Jelena Bogdanović, a leading historian of medieval art and architecture at Iowa State University, will discuss “The Canopy and the Byzantine Church” April 14 at the Divinity School. The lecture highlights the canopy—a four-columned structure with a roof—as an iconic image of the temple and presents its use in architectural design and visual arts of the Christians in Byzantium, medieval Serbia and the eastern Mediterranean. Drawing on the conclusions of her book, The Framing of Sacred Space, Bogdanović shows how the canopy was used to reaffirm architectural, symbolic and sacred ties between the old and new covenants in Byzantine Christianity.
Bogdanović earned a master’s degree in history of art from Vanderbilt in 2002. She also holds an engineering degree in architecture from the University of Belgrade and earned a master’s degree and doctorate in art and archaeology from Princeton University.
Bogdanović’s areas of research and teaching include the meaning and form of micro-architecture; the relationships between the architecture and the monumental and performative arts; the relationships between the human body, sacred space and memory; and the integration of aesthetics, anthropology, geography and spirituality across cultures. Among her other publications are three edited volumes: Perceptions of the Body and Sacred Space in Late Antiquity and Byzantium; Political Landscapes of Capital Cities (with Jessica Christie and Eulogio Guzmán); and a book on the architecture and arts of Serbia between the two world wars, On the Very Edge: Modernism and Modernity in the Arts and Architecture of Interwar Serbia (1918-1941) (with Lilien Robinson and Igor Marjanović).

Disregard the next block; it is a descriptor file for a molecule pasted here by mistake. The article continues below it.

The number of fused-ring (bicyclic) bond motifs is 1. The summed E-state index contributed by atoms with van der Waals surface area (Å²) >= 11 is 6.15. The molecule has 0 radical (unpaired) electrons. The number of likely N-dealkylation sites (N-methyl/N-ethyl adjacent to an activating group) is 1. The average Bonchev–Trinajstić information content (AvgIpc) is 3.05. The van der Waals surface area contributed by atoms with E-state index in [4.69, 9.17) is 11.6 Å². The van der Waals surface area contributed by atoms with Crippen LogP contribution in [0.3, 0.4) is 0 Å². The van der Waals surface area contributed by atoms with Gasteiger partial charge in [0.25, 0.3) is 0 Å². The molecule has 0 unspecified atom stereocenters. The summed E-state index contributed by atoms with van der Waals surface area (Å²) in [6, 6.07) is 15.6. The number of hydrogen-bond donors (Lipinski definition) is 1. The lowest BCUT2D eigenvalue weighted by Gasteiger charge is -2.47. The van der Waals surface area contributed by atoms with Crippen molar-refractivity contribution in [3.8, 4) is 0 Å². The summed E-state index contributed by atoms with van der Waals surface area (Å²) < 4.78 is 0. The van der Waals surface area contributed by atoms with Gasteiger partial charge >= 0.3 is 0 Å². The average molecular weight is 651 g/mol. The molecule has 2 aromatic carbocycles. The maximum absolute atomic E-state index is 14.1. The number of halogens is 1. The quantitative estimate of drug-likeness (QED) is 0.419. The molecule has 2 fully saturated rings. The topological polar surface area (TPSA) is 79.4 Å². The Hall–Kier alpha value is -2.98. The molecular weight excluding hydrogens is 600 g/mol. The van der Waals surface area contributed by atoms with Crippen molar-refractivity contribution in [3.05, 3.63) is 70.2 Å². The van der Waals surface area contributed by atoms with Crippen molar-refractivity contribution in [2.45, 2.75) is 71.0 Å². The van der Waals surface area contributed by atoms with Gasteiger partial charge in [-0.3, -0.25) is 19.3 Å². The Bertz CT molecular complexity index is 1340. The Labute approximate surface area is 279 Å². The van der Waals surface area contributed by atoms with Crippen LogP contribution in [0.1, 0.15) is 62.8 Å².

Bogdanović’s talk, scheduled for 3 p.m. in Room G-23, will be immediately followed by a gallery showing of “Eikon: A Triple Encounter,” an exhibition by Julia Liden, a master of theological studies candidate at the Divinity School. As exhibition curator, Liden has paired selections from ancient and medieval Christian texts with a series of full-sized reproductions of Byzantine church frescos from the Vanderbilt University Fine Arts Gallery collection. These large-scale icon reproductions were hand-painted by the medieval conservator and copy artist Zdenka Živković on a commission from Vanderbilt. The “Eikon” exhibit also will be open through April 20.
“Curating ‘Eikon’ has provided an opportunity for Liden to extend her creative reach to the larger university and Nashville community,” according to Dave Perkins, associate director of the Divinity School’s Religion in the Arts and Contemporary Culture program. This exhibit is the second such exhibit curated by Liden this year. She also has worked as a research assistant for the study of Syriac cultures with David Michelson, assistant professor of the history of Christianity. That collaboration resulted in an exhibit, “Syriac: Preserving an Endangered World Culture,” which is on display in Cohen Hall through May 13.
In addition to Religion in the Arts, the free program on April 14 is co-sponsored by the Department of History of Art, Program in Classical and Mediterranean Studies, Department of Religious Studies and the Department of History.